Corbett stepped down from the job because it was “impossible” to overcome regulations on Bird Rides while Brexit was in process. Laws in Britain effectively ban eScooters from being on the roads, and Corbett had finally had enough.
The micromobility company launched in London in 2018, and has struggled since then to get its business off the ground. Corbett blamed the “political climate,” saying his hands were effectively tied — as long as the lawmakers were focused on Brexit, there was nothing he could do to make things move any faster to get business going.
The company is valued at $2.5 billion, and is one of the world’s largest micromobility startups. However, in Britain, eScooters are considered motor vehicles, or “powered transports.” As such, they are subject to tax, driver’s licenses and insurance. They’re not allowed to be on footpaths, which are solely for pedestrians. For this reason, Bird Rides hasn’t been unique in having trouble getting business off the ground in Britain.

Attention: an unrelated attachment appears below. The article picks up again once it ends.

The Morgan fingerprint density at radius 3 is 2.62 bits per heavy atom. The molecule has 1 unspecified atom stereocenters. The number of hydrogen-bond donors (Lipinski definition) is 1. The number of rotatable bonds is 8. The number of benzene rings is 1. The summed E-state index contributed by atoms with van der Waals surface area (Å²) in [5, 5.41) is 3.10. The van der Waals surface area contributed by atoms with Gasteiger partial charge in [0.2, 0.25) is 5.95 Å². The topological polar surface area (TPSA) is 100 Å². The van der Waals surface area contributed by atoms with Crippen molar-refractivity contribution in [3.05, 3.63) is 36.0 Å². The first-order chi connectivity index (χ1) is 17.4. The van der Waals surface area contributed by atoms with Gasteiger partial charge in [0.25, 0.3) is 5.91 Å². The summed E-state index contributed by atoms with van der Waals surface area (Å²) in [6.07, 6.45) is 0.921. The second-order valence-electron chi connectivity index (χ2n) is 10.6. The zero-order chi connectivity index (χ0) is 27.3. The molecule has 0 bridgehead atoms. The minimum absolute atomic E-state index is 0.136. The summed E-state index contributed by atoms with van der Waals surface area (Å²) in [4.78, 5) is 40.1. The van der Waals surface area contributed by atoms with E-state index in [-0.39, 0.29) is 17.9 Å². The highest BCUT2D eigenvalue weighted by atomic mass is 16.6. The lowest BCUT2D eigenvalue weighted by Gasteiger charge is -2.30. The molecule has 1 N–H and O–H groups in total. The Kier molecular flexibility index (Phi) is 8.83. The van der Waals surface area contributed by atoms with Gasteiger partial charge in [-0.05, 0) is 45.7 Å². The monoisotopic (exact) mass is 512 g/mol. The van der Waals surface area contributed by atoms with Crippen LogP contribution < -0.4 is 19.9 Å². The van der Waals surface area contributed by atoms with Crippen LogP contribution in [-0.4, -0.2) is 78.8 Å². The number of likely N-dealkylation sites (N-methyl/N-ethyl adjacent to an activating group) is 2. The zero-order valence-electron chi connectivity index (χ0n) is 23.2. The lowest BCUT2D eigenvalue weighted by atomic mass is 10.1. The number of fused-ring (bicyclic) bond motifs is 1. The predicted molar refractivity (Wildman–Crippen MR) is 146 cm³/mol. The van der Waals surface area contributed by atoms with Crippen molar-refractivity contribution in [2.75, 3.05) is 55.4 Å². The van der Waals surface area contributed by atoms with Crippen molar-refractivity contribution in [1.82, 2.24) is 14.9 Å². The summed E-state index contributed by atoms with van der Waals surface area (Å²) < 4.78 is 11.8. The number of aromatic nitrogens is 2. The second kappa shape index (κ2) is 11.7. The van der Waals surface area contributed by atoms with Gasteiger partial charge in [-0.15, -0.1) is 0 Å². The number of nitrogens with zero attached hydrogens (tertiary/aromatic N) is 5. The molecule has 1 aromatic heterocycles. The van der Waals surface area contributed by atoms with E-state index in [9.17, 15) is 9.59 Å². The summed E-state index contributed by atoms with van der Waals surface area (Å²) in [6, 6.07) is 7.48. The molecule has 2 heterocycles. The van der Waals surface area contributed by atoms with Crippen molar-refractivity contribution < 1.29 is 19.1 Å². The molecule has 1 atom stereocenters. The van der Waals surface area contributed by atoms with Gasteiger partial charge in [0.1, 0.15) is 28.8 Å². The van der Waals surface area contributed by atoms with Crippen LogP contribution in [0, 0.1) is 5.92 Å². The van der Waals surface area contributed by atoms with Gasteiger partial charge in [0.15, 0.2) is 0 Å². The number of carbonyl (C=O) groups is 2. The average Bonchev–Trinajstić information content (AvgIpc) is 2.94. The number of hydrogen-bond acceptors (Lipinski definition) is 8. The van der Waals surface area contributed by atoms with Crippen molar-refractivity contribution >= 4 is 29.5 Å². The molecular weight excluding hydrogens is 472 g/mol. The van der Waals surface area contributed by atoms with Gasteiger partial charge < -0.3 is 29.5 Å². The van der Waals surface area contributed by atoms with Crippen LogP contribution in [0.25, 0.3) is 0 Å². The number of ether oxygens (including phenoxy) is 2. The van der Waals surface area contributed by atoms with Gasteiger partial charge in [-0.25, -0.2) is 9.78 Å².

Bird Rides has operated in a small London office since 2018, where it has focused on extremely narrow specifics: just one pre-set route, about 1.2 miles, between the Stratford rail station in East London and the co-working campus Here East, a technology hub where Bird’s office is based. The eScooters receive active use within that area.
Corbett said it had taken him years at his previous job — at taxi company, Eyetease — to enact any regulation changes in Britain. He swore he wouldn’t do it again, but found himself sucked in anyway, he said. From here, he wants to focus on “something entrepreneurial,” he told reporters.
Despite being banned in Britain, the use of eScooters is surging elsewhere in Europe — with Uber and other companies in talks to address safety issues, while still remaining productive.